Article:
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vernors and subjects, masters and servants, husband and wife, parent and child, neighbour and friend. He has given to us sympathies, affections, and feelings, conformable to these mutual relations: and offered to us his grace, to assist us in the performance of all the duties arising out of them. And, finally, He has spread before our eyes life and death everlasting, as the reward or punishment of fulfilling or neglecting these duties.

Let us, then, humbly but earnestly endeavour to second, "as much as in us "lieth," God's holy, wise, and benevolent intentions, in his rational creation. Let each and all of us, in our respective vocations, glorify Him, by striving to perform conscientiously the duties connected with our appointed place in his great social family.

Let him that ruleth," or to whom any degree of power is committed, exercise his rule with a due regard to the rights, feelings, and welfare of those over whom it extends. "Let him that serveth" be obedient" to his master according to the "flesh, with good-will doing service as to "the Lord, and not to men.' "" "Let him "that showeth mercy,' "" or endeavoureth to alleviate, in any manner or degree, the wants or sufferings of his fellow-creature,

do it "with a cheerfulness," which will prove that his duty is his delight. Let us manifest sympathy with all around us, by "rejoicing with them that do rejoice, and' "weeping with them that weep.' Let us evidence humility, by "not minding high "things, but condescending to men of low "estate." "" Let us avoid presumption, by not being "wise in our own conceit." Let us spread around us confidence, concord, and good-will," by "recompensing no man' " evil for evil, but contrariwise, blessing; and by "living, if it be possible, peaceably "with all men." And, lastly, let us aim to attain that perfect form of the christian character, which" abhors all that is evil," and "cleaves" only "to that which is good."

Regulating our actions, or, at least, seriously endeavouring to regulate them, by these evangelical rules, and adorning our lives with these christian graces, we' shall testify, in the sight of God and man, that our grateful feelings are not transient emotions, but rooted principles in our souls; that our language of praise and thanksgiving is not unmeaning and unsubstantial profession, but the audible expression of inward holiness: we shall make the best return in our power (infinitely inadequate, indeed, but through mercy acceptable) for our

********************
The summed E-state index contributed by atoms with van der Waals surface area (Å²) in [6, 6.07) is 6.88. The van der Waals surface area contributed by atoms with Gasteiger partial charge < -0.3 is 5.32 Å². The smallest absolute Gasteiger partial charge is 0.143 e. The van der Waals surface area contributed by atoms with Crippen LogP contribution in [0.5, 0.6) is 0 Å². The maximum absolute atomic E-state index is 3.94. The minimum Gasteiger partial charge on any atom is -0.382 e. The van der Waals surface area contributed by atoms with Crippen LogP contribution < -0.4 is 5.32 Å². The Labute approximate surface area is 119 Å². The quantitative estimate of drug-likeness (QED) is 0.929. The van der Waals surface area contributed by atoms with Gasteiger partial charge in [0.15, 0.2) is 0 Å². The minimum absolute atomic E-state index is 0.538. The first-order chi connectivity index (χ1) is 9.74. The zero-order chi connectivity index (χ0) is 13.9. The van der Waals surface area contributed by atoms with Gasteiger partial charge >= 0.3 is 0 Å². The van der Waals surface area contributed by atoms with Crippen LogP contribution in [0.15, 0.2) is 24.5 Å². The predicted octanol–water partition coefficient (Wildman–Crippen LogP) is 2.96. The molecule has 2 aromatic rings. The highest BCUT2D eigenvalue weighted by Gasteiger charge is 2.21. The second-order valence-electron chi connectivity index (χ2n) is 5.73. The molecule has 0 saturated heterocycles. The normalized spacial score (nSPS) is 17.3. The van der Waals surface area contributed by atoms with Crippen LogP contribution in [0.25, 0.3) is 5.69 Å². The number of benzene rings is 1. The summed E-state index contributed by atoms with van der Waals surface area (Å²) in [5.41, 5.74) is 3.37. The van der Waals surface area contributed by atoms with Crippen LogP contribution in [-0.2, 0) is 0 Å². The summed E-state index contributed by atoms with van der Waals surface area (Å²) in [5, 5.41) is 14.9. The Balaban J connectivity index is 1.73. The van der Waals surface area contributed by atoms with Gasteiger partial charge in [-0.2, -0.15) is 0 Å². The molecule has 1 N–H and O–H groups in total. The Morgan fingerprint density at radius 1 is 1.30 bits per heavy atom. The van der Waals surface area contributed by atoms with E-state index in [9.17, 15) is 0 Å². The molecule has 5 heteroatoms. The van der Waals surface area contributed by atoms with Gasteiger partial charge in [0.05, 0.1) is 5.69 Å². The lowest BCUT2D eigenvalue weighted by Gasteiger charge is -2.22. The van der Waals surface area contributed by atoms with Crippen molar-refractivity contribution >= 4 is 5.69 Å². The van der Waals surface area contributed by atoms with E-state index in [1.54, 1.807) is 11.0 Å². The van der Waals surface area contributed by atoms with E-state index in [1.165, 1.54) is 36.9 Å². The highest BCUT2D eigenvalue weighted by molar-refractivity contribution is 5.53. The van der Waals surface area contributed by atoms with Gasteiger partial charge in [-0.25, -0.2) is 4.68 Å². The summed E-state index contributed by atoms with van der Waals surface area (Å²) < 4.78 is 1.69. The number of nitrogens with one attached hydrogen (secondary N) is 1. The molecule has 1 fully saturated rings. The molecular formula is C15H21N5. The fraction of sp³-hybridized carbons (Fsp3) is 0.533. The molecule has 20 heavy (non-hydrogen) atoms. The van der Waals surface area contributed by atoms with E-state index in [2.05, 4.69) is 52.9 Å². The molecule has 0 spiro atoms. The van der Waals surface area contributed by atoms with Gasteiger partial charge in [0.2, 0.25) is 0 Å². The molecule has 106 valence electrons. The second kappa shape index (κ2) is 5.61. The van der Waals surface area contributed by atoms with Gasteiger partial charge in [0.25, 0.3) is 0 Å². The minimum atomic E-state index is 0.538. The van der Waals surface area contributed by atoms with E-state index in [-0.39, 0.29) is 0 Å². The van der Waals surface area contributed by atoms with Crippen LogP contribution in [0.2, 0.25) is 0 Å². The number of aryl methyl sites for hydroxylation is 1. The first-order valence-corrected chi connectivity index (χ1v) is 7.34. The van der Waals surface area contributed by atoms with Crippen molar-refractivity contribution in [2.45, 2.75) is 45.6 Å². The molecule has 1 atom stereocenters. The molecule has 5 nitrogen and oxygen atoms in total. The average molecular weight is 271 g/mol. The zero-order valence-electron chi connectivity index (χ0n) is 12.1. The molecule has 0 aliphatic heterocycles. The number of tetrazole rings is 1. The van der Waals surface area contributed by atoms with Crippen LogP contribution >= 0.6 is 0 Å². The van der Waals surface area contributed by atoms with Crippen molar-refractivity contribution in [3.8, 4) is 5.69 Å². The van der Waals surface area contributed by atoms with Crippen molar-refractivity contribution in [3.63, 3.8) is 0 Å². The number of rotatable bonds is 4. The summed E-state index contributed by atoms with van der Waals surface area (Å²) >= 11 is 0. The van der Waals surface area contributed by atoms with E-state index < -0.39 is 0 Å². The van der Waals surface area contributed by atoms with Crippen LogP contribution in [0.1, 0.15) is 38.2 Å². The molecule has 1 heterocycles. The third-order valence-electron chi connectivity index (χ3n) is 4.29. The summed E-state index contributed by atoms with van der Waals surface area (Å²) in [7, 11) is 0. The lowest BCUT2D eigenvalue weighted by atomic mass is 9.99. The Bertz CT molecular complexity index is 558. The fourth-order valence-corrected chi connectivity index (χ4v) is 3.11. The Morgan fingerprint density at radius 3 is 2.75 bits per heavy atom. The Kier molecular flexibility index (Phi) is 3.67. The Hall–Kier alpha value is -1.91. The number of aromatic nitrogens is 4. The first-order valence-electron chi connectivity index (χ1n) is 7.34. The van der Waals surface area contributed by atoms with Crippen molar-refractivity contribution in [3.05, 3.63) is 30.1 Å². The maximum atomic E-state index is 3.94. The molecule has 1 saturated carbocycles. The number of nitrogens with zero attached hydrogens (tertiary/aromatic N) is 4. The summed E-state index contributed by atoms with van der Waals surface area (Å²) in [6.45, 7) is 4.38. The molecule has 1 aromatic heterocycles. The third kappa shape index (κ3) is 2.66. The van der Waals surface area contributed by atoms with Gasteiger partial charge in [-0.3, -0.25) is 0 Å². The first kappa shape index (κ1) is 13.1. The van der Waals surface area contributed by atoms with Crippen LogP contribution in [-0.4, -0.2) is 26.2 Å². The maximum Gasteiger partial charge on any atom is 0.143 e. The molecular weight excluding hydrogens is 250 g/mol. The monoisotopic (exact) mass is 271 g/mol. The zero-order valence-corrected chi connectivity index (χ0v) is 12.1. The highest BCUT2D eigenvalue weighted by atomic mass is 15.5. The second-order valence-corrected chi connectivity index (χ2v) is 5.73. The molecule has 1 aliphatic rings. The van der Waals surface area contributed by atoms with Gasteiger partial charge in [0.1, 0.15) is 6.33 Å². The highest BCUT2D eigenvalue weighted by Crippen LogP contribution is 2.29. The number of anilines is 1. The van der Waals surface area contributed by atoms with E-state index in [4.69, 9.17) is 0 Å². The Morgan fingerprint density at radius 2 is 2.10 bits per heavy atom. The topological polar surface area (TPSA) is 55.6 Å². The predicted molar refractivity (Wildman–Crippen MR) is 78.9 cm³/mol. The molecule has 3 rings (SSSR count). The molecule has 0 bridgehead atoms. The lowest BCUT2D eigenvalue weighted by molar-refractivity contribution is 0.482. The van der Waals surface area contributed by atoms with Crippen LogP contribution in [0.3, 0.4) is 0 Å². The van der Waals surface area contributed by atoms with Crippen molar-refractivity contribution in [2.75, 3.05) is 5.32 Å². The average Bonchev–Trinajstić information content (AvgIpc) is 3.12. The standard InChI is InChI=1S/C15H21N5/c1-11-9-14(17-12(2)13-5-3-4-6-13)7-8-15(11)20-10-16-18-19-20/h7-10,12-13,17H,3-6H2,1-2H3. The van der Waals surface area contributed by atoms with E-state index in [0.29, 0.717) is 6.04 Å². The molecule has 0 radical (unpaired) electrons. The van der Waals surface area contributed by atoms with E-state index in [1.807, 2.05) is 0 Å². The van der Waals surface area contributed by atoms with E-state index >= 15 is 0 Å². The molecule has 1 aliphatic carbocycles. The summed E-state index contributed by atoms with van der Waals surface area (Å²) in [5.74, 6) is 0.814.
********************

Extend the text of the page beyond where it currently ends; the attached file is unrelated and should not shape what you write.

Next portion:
creation, preservation, redemption, and all their incalculable blessings. And, at "the "latter day," when this grand material frame of visible nature, with all its wonders and all its glories, shall "perish" in the final flame, our souls, saved by the goodness of God, through the merits and mediation. of Jesus Christ, shall be called to inhabit those "new heavens, and new earth," wherein dwell righteousness and truth, holiness and peace, for ever and ever. Amen.






GENESIS ii. 3.

And God blessed the seventh day, and sanctified it; because that in it he had rested from all his work which God created and made.

F the sanctity and importance of a law are to be estimated, by the dignity of the legislator, the solemnity with which it has been delivered, the clearness and repetition with which it has been prescribed, and the awful sanctions by which it is enforced; we must allow, that the ordinance which sanctifies the Sabbath-day is of a peculiarly sacred character; and the keeping holy of that day, or dedicating it to the

worship of God, is one of the first of human duties.

The Author of this Law is no less á being than the Almighty himself: who, at the conclusion of his amazing work of blended power and love, the CREATION of the universe, beheld what he had wrought, and seeing that it was "very good," rested," or ceased from this particular exertion of his omnipotence; and "blessed." hallowed, or stamped with his seal of everlasting holiness, the day of its cessation.

The circumstances which attended the sanctification of the Sabbath-day, were no less striking. The original blessing upon it was pronounced at the very moment when universal nature exhibited perfection, and first experienced repose; and when a reasonable soul had been created, to admire the one, and enjoy the other; and the second declaration of its holiness (included in God's eternal moral Law, written

with his finger," on the tables of stone) was uttered from the midst of thunderings and lightnings, on the trembling top of Sinai, by the Deity himself.

The terms, also, in which the law has been promulgated to us, are as clear, forcible, and binding, as language can supply-" Re"member the Sabbath-day, to keep it holy;

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